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Necky Manitou 130R for a heavier guy
Moderators: KC Kevin, Red Rocket, Jaydawgx7, Jared James, Administrator, LazyBanana, Sir_Flips_Alot, Mod Adrian, Grunt, moderatortest, Truik, Jess9689, Bob, KC Scarlett
Author Post
Tue May 23 2017, 10:22PM
Posts: 2
I am getting ready to buy myself a decent Kayak. First of all I prefer kayaking further out into lakes and want something that can handle choppy water if I happen to get into a mild storm and also not tip over so easily when boats pass by...another words I am more of a "Touring" type of Kayaker...go out far and then just chill out and relax out in the open waters away from everyone. I am not a fisher. I decided to go with a "Necky Manitou 14" and when I called "Backcountry" to order one the salesman tried hard to talk me into the "Necky Manitou 130R". The reason being because I live in Louisiana where we also have many smaller beautiful areas in the swamp areas where this would be a better "all around'er" type of Kayak for myself that I can enjoy for years. My main goal is to have a Kayak that can handle bigger waves and choppier waters so that I can indeed go further out in places like the Lakes and have more confidence in not capsizing over too well as an all a rounder for when I just decide to cruise the smaller rivers...but again touring is more important to me and stability for larger waves. etc.
Again I am loving the idea of the "Necky Manitou 130R" because of the whole "all around'er" type of Kayak that can handle plenty.

Here is my while the "Necky Manitou 130R" sounds absolutely perfect I noticed that the maximum load is 275 pounds. I am 5'11" and right around 240 pounds. I am not a fat guy I workout and am built stocky (with a little belly;) but still I am a somewhat larger guy. Now sometimes when I am bulking in the gym I can get up to 250 pounds point is the maximum load is rated only at 275 pounds! With my gear on I am 20 pounds heavier so I will be really pushing it not not mention I will be bringing a small ice chest with me for my lunch/water to drink adding slightly more weight. I am not planning on carrying much but with my weight combined every little thing will make a difference.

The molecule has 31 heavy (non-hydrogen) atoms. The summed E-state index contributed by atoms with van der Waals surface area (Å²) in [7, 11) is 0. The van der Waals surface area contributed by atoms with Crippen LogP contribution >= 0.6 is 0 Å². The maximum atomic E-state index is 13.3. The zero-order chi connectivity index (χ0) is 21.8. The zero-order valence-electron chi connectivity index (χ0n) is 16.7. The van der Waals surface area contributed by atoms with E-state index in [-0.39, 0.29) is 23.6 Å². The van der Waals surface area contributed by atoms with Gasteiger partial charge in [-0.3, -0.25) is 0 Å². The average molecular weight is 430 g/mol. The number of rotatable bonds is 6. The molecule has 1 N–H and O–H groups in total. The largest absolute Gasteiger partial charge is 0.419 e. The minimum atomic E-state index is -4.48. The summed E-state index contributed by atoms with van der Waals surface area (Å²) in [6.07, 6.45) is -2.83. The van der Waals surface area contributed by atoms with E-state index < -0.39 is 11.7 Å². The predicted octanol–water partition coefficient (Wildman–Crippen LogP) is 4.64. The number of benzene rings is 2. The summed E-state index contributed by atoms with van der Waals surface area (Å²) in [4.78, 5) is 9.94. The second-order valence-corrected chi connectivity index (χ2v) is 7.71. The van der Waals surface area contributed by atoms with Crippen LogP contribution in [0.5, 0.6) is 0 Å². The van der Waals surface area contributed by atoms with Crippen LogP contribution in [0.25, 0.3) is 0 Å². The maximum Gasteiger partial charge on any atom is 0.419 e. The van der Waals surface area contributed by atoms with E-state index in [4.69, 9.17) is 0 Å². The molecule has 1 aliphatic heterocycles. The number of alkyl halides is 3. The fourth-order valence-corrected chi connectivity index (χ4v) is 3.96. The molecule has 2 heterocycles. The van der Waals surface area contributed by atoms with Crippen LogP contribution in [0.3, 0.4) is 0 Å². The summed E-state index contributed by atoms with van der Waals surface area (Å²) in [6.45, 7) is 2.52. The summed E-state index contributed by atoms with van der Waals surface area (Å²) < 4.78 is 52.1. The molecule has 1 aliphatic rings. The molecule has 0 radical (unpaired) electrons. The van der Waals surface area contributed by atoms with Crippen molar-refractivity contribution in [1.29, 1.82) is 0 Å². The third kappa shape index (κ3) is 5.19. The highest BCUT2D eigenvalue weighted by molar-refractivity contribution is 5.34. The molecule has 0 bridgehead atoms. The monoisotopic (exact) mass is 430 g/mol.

The salesman is swearing up and down that the Necky Manitou 130R will be perfect for me regardless of me being a heavier guy. It seems to me that my heavier weight would screw up the performance and handling of the Necky Manitou 130R...I could be wrong and the salesman might be right but what do I know.

IMO I really think I would be better off with the Necky Manitou 14 mainly because the load is rated at 325 pounds which is a huge difference...would the Necky 14 be a decent kayak for myself for touring in the lakes especially if the waters get choppy? and would this 14'er handle waves decently as well?

Any advice on this? Also would the Necky Manitou 14 still allow me to go out pretty far in the waters and handle decent even if the water is choppy and handle waves decent as well?